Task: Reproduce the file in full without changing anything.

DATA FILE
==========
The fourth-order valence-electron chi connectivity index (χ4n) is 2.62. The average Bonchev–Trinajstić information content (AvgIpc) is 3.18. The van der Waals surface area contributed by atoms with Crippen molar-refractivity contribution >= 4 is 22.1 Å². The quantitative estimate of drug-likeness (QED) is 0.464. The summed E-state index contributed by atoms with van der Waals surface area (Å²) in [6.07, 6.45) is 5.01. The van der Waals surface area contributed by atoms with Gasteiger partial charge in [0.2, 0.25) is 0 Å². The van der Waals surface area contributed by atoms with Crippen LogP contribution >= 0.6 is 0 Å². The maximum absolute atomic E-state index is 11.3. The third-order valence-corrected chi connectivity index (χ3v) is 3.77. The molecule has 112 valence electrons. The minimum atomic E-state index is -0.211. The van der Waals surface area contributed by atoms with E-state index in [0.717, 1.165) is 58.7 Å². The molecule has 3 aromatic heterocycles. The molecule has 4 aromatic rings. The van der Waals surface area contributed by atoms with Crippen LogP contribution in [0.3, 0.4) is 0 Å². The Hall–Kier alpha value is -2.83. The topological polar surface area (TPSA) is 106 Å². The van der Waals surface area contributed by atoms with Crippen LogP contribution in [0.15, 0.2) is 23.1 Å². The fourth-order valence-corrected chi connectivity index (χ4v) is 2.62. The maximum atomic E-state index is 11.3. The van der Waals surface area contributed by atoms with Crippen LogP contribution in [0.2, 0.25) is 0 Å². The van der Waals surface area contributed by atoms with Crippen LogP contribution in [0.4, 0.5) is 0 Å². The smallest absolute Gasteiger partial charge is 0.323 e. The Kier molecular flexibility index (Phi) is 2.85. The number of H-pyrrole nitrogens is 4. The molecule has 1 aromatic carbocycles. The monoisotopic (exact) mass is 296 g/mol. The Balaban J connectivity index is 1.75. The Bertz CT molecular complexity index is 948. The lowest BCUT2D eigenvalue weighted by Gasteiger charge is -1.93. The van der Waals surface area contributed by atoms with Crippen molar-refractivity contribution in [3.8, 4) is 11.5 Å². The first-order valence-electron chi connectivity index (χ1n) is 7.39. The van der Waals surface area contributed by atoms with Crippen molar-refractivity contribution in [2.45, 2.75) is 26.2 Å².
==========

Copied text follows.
The fourth-order valence-electron chi connectivity index (χ4n) is 2.62. The average Bonchev–Trinajstić information content (AvgIpc) is 3.18. The van der Waals surface area contributed by atoms with Crippen molar-refractivity contribution >= 4 is 22.1 Å². The quantitative estimate of drug-likeness (QED) is 0.464. The summed E-state index contributed by atoms with van der Waals surface area (Å²) in [6.07, 6.45) is 5.01. The van der Waals surface area contributed by atoms with Gasteiger partial charge in [0.2, 0.25) is 0 Å². The van der Waals surface area contributed by atoms with Crippen LogP contribution >= 0.6 is 0 Å². The maximum absolute atomic E-state index is 11.3. The third-order valence-corrected chi connectivity index (χ3v) is 3.77. The molecule has 112 valence electrons. The minimum atomic E-state index is -0.211. The van der Waals surface area contributed by atoms with E-state index in [0.717, 1.165) is 58.7 Å². The molecule has 3 aromatic heterocycles. The molecule has 4 aromatic rings. The van der Waals surface area contributed by atoms with Crippen LogP contribution in [0.3, 0.4) is 0 Å². The Hall–Kier alpha value is -2.83. The topological polar surface area (TPSA) is 106 Å². The van der Waals surface area contributed by atoms with Crippen LogP contribution in [0.15, 0.2) is 23.1 Å². The fourth-order valence-corrected chi connectivity index (χ4v) is 2.62. The maximum atomic E-state index is 11.3. The van der Waals surface area contributed by atoms with Crippen LogP contribution in [0.2, 0.25) is 0 Å². The van der Waals surface area contributed by atoms with Crippen LogP contribution in [0.4, 0.5) is 0 Å². The smallest absolute Gasteiger partial charge is 0.323 e. The Kier molecular flexibility index (Phi) is 2.85. The number of H-pyrrole nitrogens is 4. The molecule has 1 aromatic carbocycles. The monoisotopic (exact) mass is 296 g/mol. The Balaban J connectivity index is 1.75. The Bertz CT molecular complexity index is 948. The lowest BCUT2D eigenvalue weighted by Gasteiger charge is -1.93. The van der Waals surface area contributed by atoms with Crippen molar-refractivity contribution in [3.8, 4) is 11.5 Å². The first-order valence-electron chi connectivity index (χ1n) is 7.39. The van der Waals surface area contributed by atoms with Crippen molar-refractivity contribution in [2.45, 2.75) is 26.2 Å².